- Create a habit of tuning into your physical, emotional, mental, and spiritual experience everyday so that you can respond more immediately to what your system needs to be sustainable and move towards thriving. In my view, we certainly want our resources (physical, emotional, mental, and spiritual energy) to be ahead of the demands on them and so consideration needs to be given to what each aspect needs to be thriving.
- Understand and heal the triggers that you react to in life with the intention of shifting from reacting out of autopilot to consciously choosing a healthy response. These triggers are data points that generally put us in fight, flight or freeze mode, revealing patterns of behaviour established to make us feel safe and secure in the world and which need to be assessed for their relevance in the present moment.
- Consider what you might need to look at in your life to ensure that you trust yourself in every situation. When we trust ourselves, we open territory to be more confident and courageous in our contribution and relationships.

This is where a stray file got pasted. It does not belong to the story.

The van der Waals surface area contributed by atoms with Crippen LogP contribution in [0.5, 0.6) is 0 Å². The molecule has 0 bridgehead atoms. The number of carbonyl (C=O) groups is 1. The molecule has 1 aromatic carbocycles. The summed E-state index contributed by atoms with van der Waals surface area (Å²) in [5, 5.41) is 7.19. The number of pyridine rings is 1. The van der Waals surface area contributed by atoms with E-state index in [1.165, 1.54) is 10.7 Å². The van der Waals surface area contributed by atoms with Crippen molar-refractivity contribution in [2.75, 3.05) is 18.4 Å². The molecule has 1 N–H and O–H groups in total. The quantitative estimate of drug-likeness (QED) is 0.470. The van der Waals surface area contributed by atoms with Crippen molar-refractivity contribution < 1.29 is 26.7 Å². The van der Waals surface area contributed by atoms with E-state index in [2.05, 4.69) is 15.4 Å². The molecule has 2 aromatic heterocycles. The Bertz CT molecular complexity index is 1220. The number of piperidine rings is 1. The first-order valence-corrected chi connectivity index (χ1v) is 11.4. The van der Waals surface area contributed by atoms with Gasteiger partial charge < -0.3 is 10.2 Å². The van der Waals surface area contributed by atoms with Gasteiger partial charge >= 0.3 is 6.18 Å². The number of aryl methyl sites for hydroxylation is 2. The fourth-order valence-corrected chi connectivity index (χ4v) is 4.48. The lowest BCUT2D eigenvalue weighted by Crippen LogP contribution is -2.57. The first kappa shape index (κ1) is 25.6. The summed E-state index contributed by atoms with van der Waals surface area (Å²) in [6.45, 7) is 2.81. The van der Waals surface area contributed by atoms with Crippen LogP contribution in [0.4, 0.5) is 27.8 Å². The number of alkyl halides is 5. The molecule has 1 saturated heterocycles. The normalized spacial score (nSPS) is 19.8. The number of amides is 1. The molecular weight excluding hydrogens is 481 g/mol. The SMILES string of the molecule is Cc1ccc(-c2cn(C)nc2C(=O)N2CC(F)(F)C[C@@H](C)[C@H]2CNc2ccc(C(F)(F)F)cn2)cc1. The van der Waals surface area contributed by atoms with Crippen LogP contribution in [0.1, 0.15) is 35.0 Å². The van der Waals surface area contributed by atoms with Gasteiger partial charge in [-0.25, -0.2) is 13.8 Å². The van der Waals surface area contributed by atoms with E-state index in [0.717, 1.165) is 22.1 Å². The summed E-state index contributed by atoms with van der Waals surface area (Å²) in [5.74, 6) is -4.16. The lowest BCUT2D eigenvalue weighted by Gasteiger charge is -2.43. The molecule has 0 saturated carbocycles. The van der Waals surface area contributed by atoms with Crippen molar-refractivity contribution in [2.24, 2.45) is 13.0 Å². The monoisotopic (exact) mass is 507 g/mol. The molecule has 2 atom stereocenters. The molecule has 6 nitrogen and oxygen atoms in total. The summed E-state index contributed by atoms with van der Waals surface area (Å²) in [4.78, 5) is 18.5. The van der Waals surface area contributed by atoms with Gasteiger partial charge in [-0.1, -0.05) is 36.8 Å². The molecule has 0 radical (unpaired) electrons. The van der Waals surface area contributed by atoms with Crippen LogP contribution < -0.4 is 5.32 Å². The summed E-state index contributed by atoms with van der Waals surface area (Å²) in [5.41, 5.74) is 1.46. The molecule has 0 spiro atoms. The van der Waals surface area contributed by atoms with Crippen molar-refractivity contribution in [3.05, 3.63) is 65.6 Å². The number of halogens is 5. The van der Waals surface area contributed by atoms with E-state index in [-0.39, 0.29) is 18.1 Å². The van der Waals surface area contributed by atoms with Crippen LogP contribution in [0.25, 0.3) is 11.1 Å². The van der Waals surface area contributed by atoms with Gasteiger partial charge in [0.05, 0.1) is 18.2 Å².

- Reflect on the degree to which you feel like you can be authentically you in place of the masks you feel you need to present to fit in. This in and of itself is energy sapping stuff, so the more real you can be, the less energy you will burn.
- Check in on your relationship with truth and speaking it. Anything we feel the need to contain or deny causes more energy leakage. Of course, we need to be able to skillfully bring our truth into the world, so that we aren’t leaving a trail of destruction in our wake; but speak it we must even if our voices quiver and stomachs turn. The truth allows for real relationships and deepens connection in place of the fragility of pseudo connections built off denying truth.